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Any Linux distro has a file manager/explorer, just open it, look at the mounted disk. If it's not mounted, something is so very wrong (the startup logs in Linux will probably show errors), you can't really get the data off this drive. You can try to use some file recovery software, but if that doesn't work, format and see how it behaves during full Windows install.
Could've been some freak electronic accident, could've been a Windows bug, or could just be hardware that's starting to malfuction (and will get worse over time). You can't really tell for now, so when you start using it again, BACKUP more often.
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Distinguished Expert 2019

Commented:
in linux mint, i would just click on any of the icons in the right lower corner; one should be the file manager
linux mint has many different file managers, but the standard one i believe is Nemo
look if this helps :  https://learnlinuxandlibreoffice.org/4-set-up-linux-mint/4-3-set-up-and-use-the-mint-file-manager

i use mostly the ubuntu  live cd : https://ubuntu.com/tutorials/try-ubuntu-before-you-install#1-getting-started 
i find it easier to use
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Author

Commented:
Yes, I did try taking kownership of the drive and it worked and so I managed to back up all the data on the drive.  But I still could not get it to boot up so I just formated the disk and re-installed.  It gave me no issues during the installation and so I am back up and running-just need to get the programs back on.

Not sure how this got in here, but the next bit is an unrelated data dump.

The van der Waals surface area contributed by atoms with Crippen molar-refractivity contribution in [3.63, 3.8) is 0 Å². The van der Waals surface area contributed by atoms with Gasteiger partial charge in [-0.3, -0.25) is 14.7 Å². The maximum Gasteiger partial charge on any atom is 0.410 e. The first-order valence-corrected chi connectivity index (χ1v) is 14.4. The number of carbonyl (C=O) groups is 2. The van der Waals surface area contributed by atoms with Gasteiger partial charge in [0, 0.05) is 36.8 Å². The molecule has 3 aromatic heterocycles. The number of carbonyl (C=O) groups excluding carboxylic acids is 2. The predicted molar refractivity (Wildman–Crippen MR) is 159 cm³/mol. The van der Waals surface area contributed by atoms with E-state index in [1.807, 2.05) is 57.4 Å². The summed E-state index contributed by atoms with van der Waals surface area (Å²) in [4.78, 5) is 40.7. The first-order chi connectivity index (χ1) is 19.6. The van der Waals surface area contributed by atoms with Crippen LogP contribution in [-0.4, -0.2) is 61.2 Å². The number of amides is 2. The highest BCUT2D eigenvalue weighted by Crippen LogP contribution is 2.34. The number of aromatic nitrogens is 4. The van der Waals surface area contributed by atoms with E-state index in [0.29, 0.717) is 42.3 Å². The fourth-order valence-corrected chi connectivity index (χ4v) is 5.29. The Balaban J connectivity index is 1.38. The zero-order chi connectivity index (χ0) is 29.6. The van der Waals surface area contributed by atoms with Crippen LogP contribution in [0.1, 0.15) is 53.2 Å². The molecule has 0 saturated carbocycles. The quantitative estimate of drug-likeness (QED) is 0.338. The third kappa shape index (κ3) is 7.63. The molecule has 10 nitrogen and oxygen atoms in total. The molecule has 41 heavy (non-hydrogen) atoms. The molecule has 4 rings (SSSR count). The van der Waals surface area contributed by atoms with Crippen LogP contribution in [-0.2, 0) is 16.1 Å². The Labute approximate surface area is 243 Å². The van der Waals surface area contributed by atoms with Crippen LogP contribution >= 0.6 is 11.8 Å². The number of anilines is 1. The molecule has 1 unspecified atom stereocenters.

Now the question is: what happened and why? and will it happen again?

Author

Commented:
by the way some day I would like to take the time to learn Linux.  I just couldn't catch on to it this morning.

KimputerIT Manager
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Commented:
As I mentioned before:

Could've been some freak electronic accident, could've been a Windows bug, or could just be hardware that's starting to malfuction (and will get worse over time)

For now, I'm probably leaning towards a Windows bug. But only time will tell.
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Commented:
Isnt that what happens if the drive is encrypted?
Bitlocker perhaps?

Here are some ideas on how to recover the password https://www.m3datarecovery.com/bitlocker-drive-data-recovery/unlock-bitlocker-without-password-recovery-key.html
(I don't think this breaks EE rules - please delete the link, if it does)
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Commented:
taking ownership of the volume was what solved the access denied issue you were asking about in this thread. again, this is expected behaviour, not a failure of some sort.

as to why the drive previously would not boot, you do not provide enough information for even a wild guess. the only info you provide is it did not boot any more, which can happen for a crazy number of reasons. i am unsure there is much of a point now you formatted but feel free to post whatever you remember. unless there is something specific, we'll probably each come up with 12 different reasons, though.

@gerald : if bitlocker encryption could be trivially bypassed by taking ownership of the drive, they would not sell much. my trust in bitlocker is very limited but it cannot be THAT bad. imho, your link is safe with EE given the contents, but that is just my personal opinion.
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My post was a bit tongue in cheek, it was really to show the OP that breaking the encryption was going to be hard, very hard, probably impossible to those outside the intelligence agencies 
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Commented:
yes. but since the op was able to revover the files, it was not encrypted. fyi, if a memory dump is present, it actually gets easy. i have never done any decent bitlocker cryptanalysis or enough research on the subject. brute force is apparently impractical. let s just hope it is more secure than aes.